Yesterday, during the party, Negra and Jody found themselves eating from the same pinata.
Negra, being dominant to Jody, decides that she’d rather not share. As Negra pulls the pinata away from Jody, Jody gets upset and begins to just slightly bare her teeth out of fear. Negra then displays a facial expression known as a full open grin. As you can see, her upper and lower lips are drawn all the way back, exposing all of her large and powerful teeth. This is a sign of fear or excitement, and is often seen when social conflict breaks out.
Jody responds with a full closed grin. Her lips are drawn back like Negra’s, but her jaw is closed. She is upset that Negra has pulled rank, so she goes to Burrito and Foxie for reassurance.
After being reassured by Burrito and receiving a kiss and a hug from Foxie, Jody returns to Negra, who offers her an extended arm in reconciliation. Jody accepts.
And the Queen gets the pinata.
As it should be.
This is all very similar to the conflict we showed a couple of weeks ago, but in this case all of the behavior was ritualized and no one was harmed in the process. As aggressive as they may be, chimpanzees are also very good at negotiating peaceful settlements to their disagreements. Part of this is due to their dominance hierarchies, which can help predetermine the outcome of smaller skirmishes without the need for fighting.
We mentioned before on this blog how difficult it can be to describe the dominance hierarchy at CSNW. One reason is that these seven chimpanzees had little social experience before coming to the sanctuary. They had to start figuring out how to be chimpanzees when they were already well into adulthood, with no role models to emulate and no culture to absorb – just seven misfits trying to figure things out as they went along.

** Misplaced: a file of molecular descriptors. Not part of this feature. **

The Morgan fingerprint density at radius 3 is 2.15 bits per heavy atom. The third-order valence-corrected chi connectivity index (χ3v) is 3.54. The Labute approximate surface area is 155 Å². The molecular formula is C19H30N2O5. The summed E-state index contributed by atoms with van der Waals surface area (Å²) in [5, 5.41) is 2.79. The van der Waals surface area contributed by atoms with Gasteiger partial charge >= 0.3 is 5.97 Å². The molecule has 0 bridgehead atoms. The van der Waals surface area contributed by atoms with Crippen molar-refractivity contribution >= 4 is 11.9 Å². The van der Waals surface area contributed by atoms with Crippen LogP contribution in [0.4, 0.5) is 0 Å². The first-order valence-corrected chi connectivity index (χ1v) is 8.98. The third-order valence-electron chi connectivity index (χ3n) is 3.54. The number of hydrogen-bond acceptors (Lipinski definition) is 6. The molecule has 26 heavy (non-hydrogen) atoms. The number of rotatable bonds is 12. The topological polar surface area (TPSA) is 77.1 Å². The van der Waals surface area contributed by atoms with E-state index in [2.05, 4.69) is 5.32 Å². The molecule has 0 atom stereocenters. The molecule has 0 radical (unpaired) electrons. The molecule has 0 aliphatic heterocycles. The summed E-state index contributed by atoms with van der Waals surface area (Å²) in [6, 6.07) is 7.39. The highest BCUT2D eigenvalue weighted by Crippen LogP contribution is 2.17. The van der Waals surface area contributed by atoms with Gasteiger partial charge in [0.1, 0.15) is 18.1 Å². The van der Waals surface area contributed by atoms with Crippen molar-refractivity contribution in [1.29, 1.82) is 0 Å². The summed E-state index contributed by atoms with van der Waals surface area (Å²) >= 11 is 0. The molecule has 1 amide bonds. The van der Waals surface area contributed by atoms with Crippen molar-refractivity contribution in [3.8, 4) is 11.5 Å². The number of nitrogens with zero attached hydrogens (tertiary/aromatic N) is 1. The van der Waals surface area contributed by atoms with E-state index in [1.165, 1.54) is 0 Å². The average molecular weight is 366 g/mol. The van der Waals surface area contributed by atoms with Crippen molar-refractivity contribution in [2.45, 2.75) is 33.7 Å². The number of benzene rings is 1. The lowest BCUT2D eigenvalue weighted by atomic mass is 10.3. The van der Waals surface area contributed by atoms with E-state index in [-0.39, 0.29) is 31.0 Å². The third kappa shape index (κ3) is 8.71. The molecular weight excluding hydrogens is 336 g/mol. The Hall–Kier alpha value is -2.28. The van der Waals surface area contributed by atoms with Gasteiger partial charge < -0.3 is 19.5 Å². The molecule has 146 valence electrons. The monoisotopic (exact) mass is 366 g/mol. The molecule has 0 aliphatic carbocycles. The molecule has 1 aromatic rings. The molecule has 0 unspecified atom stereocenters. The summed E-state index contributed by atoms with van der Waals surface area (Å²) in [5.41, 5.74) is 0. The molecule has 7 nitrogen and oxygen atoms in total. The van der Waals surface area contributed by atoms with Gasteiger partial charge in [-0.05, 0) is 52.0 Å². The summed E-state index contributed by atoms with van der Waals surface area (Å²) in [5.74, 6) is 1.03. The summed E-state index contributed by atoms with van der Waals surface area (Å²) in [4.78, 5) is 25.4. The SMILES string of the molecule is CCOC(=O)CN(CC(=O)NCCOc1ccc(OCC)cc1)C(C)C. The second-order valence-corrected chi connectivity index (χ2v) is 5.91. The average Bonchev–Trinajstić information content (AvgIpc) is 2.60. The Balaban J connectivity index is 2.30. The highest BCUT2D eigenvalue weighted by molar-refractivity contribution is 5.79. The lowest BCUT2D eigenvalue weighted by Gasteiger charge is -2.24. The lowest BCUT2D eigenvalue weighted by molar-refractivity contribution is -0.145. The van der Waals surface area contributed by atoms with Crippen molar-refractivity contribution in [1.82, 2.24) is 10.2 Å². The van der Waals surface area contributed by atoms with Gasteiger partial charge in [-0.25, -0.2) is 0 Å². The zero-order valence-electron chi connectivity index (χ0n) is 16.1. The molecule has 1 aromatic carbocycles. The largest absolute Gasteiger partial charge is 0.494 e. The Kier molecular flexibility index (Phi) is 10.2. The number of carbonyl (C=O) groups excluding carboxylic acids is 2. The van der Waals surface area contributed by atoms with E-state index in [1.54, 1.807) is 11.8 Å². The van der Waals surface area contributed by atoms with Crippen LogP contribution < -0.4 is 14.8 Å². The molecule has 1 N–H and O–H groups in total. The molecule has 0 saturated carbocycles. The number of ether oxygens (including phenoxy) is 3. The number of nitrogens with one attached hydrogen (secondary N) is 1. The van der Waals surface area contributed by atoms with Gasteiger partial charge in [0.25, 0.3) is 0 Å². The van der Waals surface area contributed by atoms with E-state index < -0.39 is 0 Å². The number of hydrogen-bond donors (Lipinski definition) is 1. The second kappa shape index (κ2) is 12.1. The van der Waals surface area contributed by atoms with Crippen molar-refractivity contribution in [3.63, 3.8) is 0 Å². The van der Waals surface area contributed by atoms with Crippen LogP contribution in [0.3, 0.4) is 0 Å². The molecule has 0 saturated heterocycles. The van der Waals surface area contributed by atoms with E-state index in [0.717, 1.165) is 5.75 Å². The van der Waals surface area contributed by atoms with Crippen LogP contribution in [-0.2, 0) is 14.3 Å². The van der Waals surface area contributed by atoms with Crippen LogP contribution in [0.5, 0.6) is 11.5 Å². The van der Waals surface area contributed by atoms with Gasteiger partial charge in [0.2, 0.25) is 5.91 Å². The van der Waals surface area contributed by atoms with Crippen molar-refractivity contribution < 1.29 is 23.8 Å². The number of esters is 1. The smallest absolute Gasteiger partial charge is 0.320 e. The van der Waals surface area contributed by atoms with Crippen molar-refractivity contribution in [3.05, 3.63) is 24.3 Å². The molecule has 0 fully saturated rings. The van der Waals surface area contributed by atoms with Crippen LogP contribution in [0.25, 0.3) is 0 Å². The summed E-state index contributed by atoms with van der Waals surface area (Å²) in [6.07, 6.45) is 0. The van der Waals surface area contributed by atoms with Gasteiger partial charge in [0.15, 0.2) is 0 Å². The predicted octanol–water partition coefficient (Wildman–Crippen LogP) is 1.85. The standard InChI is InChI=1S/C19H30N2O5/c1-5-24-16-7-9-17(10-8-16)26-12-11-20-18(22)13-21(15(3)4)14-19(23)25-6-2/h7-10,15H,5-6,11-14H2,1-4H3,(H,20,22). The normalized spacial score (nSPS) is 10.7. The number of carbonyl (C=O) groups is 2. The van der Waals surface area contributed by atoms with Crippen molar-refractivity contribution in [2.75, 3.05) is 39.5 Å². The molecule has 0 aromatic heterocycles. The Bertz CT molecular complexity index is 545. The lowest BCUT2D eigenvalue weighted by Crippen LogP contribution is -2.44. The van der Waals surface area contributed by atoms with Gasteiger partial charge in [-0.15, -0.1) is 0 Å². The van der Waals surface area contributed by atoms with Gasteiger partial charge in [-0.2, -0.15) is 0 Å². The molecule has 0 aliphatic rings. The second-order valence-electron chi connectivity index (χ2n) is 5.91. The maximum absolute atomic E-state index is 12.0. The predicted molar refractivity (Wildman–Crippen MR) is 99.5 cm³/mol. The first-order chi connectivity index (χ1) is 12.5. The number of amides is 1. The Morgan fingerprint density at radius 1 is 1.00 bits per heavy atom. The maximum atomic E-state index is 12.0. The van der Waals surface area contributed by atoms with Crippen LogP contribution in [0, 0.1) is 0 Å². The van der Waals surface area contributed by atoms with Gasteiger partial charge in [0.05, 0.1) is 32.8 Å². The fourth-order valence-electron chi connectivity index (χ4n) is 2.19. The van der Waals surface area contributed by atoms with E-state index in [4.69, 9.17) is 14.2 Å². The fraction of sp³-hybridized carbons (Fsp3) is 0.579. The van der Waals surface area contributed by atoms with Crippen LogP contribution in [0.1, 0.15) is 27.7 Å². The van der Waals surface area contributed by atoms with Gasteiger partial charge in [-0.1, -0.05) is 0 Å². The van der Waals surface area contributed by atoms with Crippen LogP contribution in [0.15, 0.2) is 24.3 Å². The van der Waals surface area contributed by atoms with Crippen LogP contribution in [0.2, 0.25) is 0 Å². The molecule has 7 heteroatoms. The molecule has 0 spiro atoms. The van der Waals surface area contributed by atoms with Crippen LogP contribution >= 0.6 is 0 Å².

But another explanation is that the majority of the Cle Elum Seven are female, and in the wild, the hierarchy amongst females is often less linear than it is for males. In some communities, the females seem to be ranked in broad groups rather than by the individual.
I would say that is true for the Cle Elum Seven. It’s clear that Jamie, Negra, Jody, and Burrito are dominant individuals, but among them, it’s not always clear how they are ranked. The hierarchy is complex, fluid, and context-dependent. For example, Burrito’s dominance displays are respected and tolerated by all of the females, but Jamie can steal his lunch with impunity. Jamie gets upset when Jody gets a hold of prized food, but she is not always successful in her attempts to steal it away. Negra always submits to Burrito, but she steals from Jamie and Jody. Honestly, it can get confusing.
Nevertheless, we refer to Jamie as the alpha of the group because she regularly fights for dominance and usually gets her way. Negra, on the other hand, seems to earn respect without trying.
All she wants is her night bags, a quiet nap, and occasionally, someone else’s pinata.